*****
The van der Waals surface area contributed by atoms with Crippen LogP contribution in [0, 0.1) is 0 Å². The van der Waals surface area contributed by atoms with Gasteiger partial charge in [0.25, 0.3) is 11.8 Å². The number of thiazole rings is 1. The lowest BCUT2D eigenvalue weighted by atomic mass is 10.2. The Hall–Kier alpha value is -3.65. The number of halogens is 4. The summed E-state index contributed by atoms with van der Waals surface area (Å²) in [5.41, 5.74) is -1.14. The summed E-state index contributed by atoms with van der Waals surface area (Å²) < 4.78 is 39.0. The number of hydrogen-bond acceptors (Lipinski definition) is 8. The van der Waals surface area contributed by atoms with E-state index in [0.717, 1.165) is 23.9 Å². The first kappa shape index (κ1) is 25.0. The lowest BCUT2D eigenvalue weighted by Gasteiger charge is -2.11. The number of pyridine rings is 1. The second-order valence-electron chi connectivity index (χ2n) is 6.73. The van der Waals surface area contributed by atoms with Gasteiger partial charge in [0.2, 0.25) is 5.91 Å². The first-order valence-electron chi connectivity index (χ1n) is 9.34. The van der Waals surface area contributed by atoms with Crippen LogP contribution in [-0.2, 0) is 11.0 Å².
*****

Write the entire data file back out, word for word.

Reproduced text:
The van der Waals surface area contributed by atoms with Crippen LogP contribution in [0, 0.1) is 0 Å². The van der Waals surface area contributed by atoms with Gasteiger partial charge in [0.25, 0.3) is 11.8 Å². The number of thiazole rings is 1. The lowest BCUT2D eigenvalue weighted by atomic mass is 10.2. The Hall–Kier alpha value is -3.65. The number of halogens is 4. The summed E-state index contributed by atoms with van der Waals surface area (Å²) in [5.41, 5.74) is -1.14. The summed E-state index contributed by atoms with van der Waals surface area (Å²) < 4.78 is 39.0. The number of hydrogen-bond acceptors (Lipinski definition) is 8. The van der Waals surface area contributed by atoms with E-state index in [0.717, 1.165) is 23.9 Å². The first kappa shape index (κ1) is 25.0. The lowest BCUT2D eigenvalue weighted by Gasteiger charge is -2.11. The number of pyridine rings is 1. The second-order valence-electron chi connectivity index (χ2n) is 6.73. The van der Waals surface area contributed by atoms with Gasteiger partial charge in [0.2, 0.25) is 5.91 Å². The first-order valence-electron chi connectivity index (χ1n) is 9.34. The van der Waals surface area contributed by atoms with Crippen LogP contribution in [-0.2, 0) is 11.0 Å².